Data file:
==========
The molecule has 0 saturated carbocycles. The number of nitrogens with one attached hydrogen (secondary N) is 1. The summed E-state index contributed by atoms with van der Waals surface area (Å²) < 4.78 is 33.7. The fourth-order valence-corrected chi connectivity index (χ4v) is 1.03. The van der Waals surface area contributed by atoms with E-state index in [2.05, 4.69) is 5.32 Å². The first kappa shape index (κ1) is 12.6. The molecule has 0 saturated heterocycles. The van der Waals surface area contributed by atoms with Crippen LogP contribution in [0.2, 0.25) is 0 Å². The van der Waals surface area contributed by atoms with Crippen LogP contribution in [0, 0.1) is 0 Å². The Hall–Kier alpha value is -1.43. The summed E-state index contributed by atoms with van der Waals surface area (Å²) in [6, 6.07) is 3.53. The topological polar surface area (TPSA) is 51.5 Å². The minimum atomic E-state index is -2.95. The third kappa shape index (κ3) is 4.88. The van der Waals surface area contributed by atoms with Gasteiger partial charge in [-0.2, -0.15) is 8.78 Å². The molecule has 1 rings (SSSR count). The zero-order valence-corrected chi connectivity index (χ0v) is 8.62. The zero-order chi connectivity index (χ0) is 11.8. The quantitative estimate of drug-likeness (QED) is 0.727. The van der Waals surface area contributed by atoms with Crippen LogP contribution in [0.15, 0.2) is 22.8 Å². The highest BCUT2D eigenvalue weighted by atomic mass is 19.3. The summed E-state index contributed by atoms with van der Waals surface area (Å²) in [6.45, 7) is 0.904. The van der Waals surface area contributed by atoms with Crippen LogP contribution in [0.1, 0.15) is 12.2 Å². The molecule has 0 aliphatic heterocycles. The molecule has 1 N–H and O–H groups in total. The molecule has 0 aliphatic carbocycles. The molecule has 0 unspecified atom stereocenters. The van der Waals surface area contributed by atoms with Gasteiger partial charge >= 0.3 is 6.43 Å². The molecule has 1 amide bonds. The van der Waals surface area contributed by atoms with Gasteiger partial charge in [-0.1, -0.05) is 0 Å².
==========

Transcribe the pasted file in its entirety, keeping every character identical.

The molecule has 0 saturated carbocycles. The number of nitrogens with one attached hydrogen (secondary N) is 1. The summed E-state index contributed by atoms with van der Waals surface area (Å²) < 4.78 is 33.7. The fourth-order valence-corrected chi connectivity index (χ4v) is 1.03. The van der Waals surface area contributed by atoms with E-state index in [2.05, 4.69) is 5.32 Å². The first kappa shape index (κ1) is 12.6. The molecule has 0 saturated heterocycles. The van der Waals surface area contributed by atoms with Crippen LogP contribution in [0.2, 0.25) is 0 Å². The van der Waals surface area contributed by atoms with Crippen LogP contribution in [0, 0.1) is 0 Å². The Hall–Kier alpha value is -1.43. The summed E-state index contributed by atoms with van der Waals surface area (Å²) in [6, 6.07) is 3.53. The topological polar surface area (TPSA) is 51.5 Å². The minimum atomic E-state index is -2.95. The third kappa shape index (κ3) is 4.88. The van der Waals surface area contributed by atoms with Gasteiger partial charge in [-0.2, -0.15) is 8.78 Å². The molecule has 1 rings (SSSR count). The zero-order valence-corrected chi connectivity index (χ0v) is 8.62. The zero-order chi connectivity index (χ0) is 11.8. The quantitative estimate of drug-likeness (QED) is 0.727. The van der Waals surface area contributed by atoms with Crippen LogP contribution in [0.15, 0.2) is 22.8 Å². The highest BCUT2D eigenvalue weighted by atomic mass is 19.3. The summed E-state index contributed by atoms with van der Waals surface area (Å²) in [6.45, 7) is 0.904. The van der Waals surface area contributed by atoms with Crippen LogP contribution in [0.1, 0.15) is 12.2 Å². The molecule has 0 aliphatic heterocycles. The molecule has 1 N–H and O–H groups in total. The molecule has 0 aliphatic carbocycles. The molecule has 0 unspecified atom stereocenters. The van der Waals surface area contributed by atoms with Gasteiger partial charge >= 0.3 is 6.43 Å². The molecule has 1 amide bonds. The van der Waals surface area contributed by atoms with Gasteiger partial charge in [-0.1, -0.05) is 0 Å².